Beach Slang

The Things We Do To Find People Who Feel Like Us

Written by: PP on 09/12/2015 00:31:27

In essence, "The Things We Do To Find People Who Feel Like Us" is the perfect album title for Beach Slang's debut album. It captures the outsider spirit and raw honesty of their earlier work in one phrase, and at the same time feels like a natural descriptor for the record itself. It sounds exactly like the two critically acclaimed EPs from last year did, which the band has stated in interviews done on purpose because the anthemic brand of reverb-laden, noisy punk rock is exactly how they want their music to sound like. Basically, if The Replacements, Jawbreaker, and Goo Goo Dolls all exchanged their best ideas, the result would be this album. With universal acclaim and numerous top three spots at end-of-year lists underneath their belt already at the time of this writing, "The Things We Do..." is not only a worthy follow-up to those EPs, it is in many ways a betterment of the Beach Slang sound with a few twists ensuring they're not just repeating the same songs over and over again.

Led by the smoky, youthful nostalgia-driven vocals of James Alex, Beach Slang capture a vintage sound in a modern package in an extremely convincing manner. The record is buzzing with energy, loaded with honesty-driven melodies, and characterized by its back-chilling guitar melodies and infectious choruses. Most of all, it is filled with catchphrases that accurately represent an entire generation of disenfranchised alternative rock fans without ever needing to go sociopolitical: "I can't think with all this noise [...] if rock'n'roll is so dangerous, how come I feel so safe in it?" is an excellent example from "I Break Guitars", but likewise, the opening lyrics of "The night is alive, it's loud and I'm drunk / Kissing the mic and singing about us / The songs that I make, I barely rehearse them / They're hardly mistakes, they're meant to be honest" on "Noisy Heaven" could be sung by any music enthusiast who has attended an intimate basement concerts in the past few years, thinking to themselves that mainstream people just don't get it. When you add to this formula punk overtones and vivid, eerie guitar melodies, the resulting combination is lethal for most rock music fans precisely because of how freely and comfortably the expression alternatives between so many different genres. You'll hear grunge influence, 90s alternative rock inspiration, and punk rock rhythms all mashed together into a soundscape that is as infectiously sing-along catchy as it memorable and depth-laden.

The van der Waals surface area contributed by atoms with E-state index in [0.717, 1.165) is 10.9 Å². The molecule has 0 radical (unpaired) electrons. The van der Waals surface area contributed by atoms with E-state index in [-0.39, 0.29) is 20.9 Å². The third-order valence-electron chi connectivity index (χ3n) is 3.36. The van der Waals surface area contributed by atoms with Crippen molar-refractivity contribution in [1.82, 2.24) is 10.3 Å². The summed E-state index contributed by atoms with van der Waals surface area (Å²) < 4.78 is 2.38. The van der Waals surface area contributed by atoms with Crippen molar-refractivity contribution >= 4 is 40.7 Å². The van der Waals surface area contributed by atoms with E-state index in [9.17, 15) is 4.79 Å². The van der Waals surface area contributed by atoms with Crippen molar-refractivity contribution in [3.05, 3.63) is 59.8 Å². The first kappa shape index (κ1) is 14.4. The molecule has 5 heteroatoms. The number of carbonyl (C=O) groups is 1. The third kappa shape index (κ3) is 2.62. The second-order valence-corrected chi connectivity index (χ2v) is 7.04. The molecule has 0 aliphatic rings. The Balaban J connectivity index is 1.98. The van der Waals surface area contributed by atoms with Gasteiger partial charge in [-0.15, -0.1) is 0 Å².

Already on the EPs, Beach Slang specialized in a particular kind of punk-fueled alternative rock anthem with powerfully honest and captivating lyrical universes that were relatable by everyone. Here, they take a couple of experiments that deviate from that style ever-so-slightly. "Bad Art & Weirdo Ideas", for instance, is an eerily dreamy and fluffy song with it's softly hummed "oooh-ooh" passages; "Young & Alive" is even noisier and much heavier than their EP material; and "Run The Wild Haze" is the fastest song they've written. So they go in all directions, but they are still at their very best when it comes down to writing the classic call/response type of songs. "Hard Luck Kid", for instance, follows a very similar pattern as the EP songs, but its lyrics of "I'm a hard luck kid, so why even try?" resonate with anyone who's ever had a period of bad luck in their lives. The song is insanely catchy and leads straight into one of the quirkiest and best guitar melodies on the album, "Dirty Lights", which has slowly become my favorite track on the record given its sublime melody. Then again, "Throwaways" is buzzing with vibrant energy and sing-along phrases, the acoustic ballad "Too Late To Die Young" melancholically states "Too young to die, too late to die young", and "Porno Love" is a soothing low-tempo track that contrasts the other tracks on the record nicely, so it's not an easy pick.

There was always a danger that the EPs were going to be the highlight of Beach Slang's career given how energizing they felt and the kind of a buzz that surrounded them primarily at the FEST circles when originally released. Back then, I wrote in my review of "Cheap Thrills..." that had they been released together, they would've been the best album in 2014. But with so many brilliant songs, "The Things We Do To Find People Like Us" is arguably even better than the EPs with only slightly more polished production. What's certain is that the record has been universally acclaimed since its release. Beach Slang are the next big thing, you read it first here.


Download: Throwaways, I Break Guitars, Hard Luck Kid, Dirty Lights, Noisy Heaven
For the fans of: The Replacements, Jawbreaker, Goo Goo Dolls, Leatherface
Listen: Facebook

Release date 30.10.2015
Polyvinyl Records

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